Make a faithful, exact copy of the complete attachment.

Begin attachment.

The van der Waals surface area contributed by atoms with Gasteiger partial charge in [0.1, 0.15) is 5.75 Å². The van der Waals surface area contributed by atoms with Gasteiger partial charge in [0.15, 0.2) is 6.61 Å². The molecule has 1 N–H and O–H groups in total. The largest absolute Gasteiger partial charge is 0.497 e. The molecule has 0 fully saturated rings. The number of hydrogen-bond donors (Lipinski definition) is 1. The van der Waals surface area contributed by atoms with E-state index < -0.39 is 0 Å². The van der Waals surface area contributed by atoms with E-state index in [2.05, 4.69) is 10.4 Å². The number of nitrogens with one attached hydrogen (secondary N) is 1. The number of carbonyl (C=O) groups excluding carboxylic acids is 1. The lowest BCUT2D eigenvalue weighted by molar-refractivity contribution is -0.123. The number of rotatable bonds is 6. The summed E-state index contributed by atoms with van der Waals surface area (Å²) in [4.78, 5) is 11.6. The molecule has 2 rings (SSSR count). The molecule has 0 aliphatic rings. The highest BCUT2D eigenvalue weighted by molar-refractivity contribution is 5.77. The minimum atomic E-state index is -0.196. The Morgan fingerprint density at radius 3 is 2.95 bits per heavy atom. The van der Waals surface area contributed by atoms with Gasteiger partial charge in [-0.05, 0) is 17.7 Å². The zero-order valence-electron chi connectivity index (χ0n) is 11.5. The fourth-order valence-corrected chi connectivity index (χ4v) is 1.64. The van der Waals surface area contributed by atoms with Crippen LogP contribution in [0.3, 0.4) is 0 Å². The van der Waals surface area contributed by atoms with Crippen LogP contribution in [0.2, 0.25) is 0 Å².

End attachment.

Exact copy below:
The van der Waals surface area contributed by atoms with Gasteiger partial charge in [0.1, 0.15) is 5.75 Å². The van der Waals surface area contributed by atoms with Gasteiger partial charge in [0.15, 0.2) is 6.61 Å². The molecule has 1 N–H and O–H groups in total. The largest absolute Gasteiger partial charge is 0.497 e. The molecule has 0 fully saturated rings. The number of hydrogen-bond donors (Lipinski definition) is 1. The van der Waals surface area contributed by atoms with E-state index < -0.39 is 0 Å². The van der Waals surface area contributed by atoms with E-state index in [2.05, 4.69) is 10.4 Å². The number of nitrogens with one attached hydrogen (secondary N) is 1. The number of carbonyl (C=O) groups excluding carboxylic acids is 1. The lowest BCUT2D eigenvalue weighted by molar-refractivity contribution is -0.123. The number of rotatable bonds is 6. The summed E-state index contributed by atoms with van der Waals surface area (Å²) in [4.78, 5) is 11.6. The molecule has 2 rings (SSSR count). The molecule has 0 aliphatic rings. The highest BCUT2D eigenvalue weighted by molar-refractivity contribution is 5.77. The minimum atomic E-state index is -0.196. The Morgan fingerprint density at radius 3 is 2.95 bits per heavy atom. The van der Waals surface area contributed by atoms with Gasteiger partial charge in [-0.05, 0) is 17.7 Å². The zero-order valence-electron chi connectivity index (χ0n) is 11.5. The fourth-order valence-corrected chi connectivity index (χ4v) is 1.64. The van der Waals surface area contributed by atoms with Crippen LogP contribution in [0.3, 0.4) is 0 Å². The van der Waals surface area contributed by atoms with Crippen LogP contribution in [0.2, 0.25) is 0 Å².